While European governments weigh up new mandates and measures to boost the uptake of Covid jabs there is on the slopes of Sicily’s Monte delle Rose a village with a vaccination rate that defies mathematics: 104%.
The figure is in part a statistical quirk – vaccine rates are calculated by Italian health authorities on a town or village’s official population and can in theory rise above 100% if enough non-residents are jabbed there – but Palazzo Adriano, where the Oscar-winning movie Cinema Paradiso was filmed, is by any standards a well-vaccinated community. A good portion of the population has already taken or booked a third dose and since vaccines were first available it utilised its close-knit relations to protect its people.
“It seems like an impossible statistic,” said the mayor, Nicolò Granà, proudly. “But, in fact, at Palazzo Adriano, those inhabitants who live in our town, even though they are not official residents and other people who live in neighbouring villages have also been vaccinated.”
With a population of 2,100, Palazzo Adriano is one of more than 5,500 Italian villages with fewer than 5,000 inhabitants. Most have been severely affected by young people leaving to look for work in other countries or large cities and have an average age of over 60. If Covid were to spread among these populations, these villages would risk being wiped off the map.
“Last March, we feared the worst,” says Salvatore Spada, 54, the village’s councillor for culture. “A nun and a priest, who came from another town and who did not know they were positive, infected some residents, causing an outbreak that affected about 16 inhabitants. Fortunately, in those days, the vaccination campaign had started.”
He described the vaccination effort as “an extraordinary word of mouth campaign” making the most of Palazzo Adriano’s human networks. “At least one representative of each family in the village passes through this square, every day. We took advantage of those intense relationships between relatives and friends to spread the vaccination campaign. All we had to do is inform every person we met, reminding them to get vaccinated, and, the next day, their relatives showed up in the lab for the jab.”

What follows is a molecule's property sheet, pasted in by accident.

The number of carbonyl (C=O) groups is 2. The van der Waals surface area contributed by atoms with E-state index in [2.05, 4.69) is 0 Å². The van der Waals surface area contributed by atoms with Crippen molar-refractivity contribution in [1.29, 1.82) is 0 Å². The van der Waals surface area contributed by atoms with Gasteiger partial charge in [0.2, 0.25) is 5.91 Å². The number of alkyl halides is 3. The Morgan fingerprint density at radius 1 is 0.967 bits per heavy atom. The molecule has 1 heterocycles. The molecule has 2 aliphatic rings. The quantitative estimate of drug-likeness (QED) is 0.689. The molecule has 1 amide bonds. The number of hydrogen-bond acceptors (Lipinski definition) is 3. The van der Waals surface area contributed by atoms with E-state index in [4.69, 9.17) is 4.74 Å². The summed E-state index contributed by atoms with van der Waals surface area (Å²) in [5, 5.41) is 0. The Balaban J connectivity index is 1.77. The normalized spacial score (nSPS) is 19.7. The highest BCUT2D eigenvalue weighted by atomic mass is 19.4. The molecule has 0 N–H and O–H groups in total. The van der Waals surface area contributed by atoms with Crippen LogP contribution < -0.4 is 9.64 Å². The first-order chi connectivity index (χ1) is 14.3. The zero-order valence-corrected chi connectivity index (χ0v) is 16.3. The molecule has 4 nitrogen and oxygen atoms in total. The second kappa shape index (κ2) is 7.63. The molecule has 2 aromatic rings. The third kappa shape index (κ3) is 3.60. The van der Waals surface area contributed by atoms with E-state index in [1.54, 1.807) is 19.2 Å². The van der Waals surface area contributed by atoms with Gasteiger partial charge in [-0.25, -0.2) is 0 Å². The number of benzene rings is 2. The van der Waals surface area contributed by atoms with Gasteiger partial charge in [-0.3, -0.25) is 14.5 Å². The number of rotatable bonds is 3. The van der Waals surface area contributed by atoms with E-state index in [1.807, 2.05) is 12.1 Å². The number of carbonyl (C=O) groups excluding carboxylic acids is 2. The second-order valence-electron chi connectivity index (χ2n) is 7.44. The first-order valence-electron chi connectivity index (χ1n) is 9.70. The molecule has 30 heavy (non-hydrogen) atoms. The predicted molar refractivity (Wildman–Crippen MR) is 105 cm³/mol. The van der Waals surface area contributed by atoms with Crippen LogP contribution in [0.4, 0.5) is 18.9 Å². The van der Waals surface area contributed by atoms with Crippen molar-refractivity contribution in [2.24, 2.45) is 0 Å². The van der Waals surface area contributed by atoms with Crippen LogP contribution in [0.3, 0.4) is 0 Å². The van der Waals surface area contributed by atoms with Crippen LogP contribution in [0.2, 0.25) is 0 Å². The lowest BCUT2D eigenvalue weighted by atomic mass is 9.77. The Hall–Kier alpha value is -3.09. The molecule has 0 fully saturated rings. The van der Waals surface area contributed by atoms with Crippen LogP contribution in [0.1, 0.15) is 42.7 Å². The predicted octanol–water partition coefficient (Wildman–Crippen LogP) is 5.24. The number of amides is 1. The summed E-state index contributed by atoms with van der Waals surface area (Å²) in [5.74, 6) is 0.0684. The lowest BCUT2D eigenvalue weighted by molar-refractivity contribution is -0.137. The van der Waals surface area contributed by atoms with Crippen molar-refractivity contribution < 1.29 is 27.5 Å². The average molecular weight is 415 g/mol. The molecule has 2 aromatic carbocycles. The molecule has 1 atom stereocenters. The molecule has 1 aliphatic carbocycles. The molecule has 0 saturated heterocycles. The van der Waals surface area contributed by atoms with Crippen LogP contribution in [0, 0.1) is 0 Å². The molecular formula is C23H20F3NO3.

“There was almost an air of celebration at the vaccination hubs,” said Granà. “It was like being at a popular town festival. People understood that, with vaccines, they were creating a shield that would protect their community, safeguarding the very survival of the village.”
Where there were concerns over the vaccine, the village set up a WhatsApp group of hundreds of residents to discuss them. “In this group, we responded to fake news and reassured people about vaccine safety,” Granà said. “I am convinced that, if we had spread the wrong information about the dangers of jabs, today we would be here to tell you another story – that of dozens of deaths from Covid that would have risked halving the inhabitants of this village.”
And, while, across Italy, protests against Covid passes continue to rage, incited by far-right movements, at Palazzo Adriano, Nicola Longo, 64, and Francesco Cuttonaro, 73, are preparing for their third doses.
“We all know each other here,” says Longo. “And it was easy to convince people. By vaccinating ourselves we safeguard others, and, here at Palazzo Adriano, safeguarding others means safeguarding your children, your friends’ children and your relatives.”
In Palazzo Adriano’s main square, where fresh water flows directly from a mountain spring into an old water fountain, older people walk, play cards, sip an espresso, while young people chat at the bar. “Some will say that, in other European countries, people have resumed doing what they did before,” said Granà. “But, I think, going back to doing what you did before, knowing that the person by your side, your friends, the people who are with you at the bar, are vaccinated, makes you feel more protected and therefore more free.”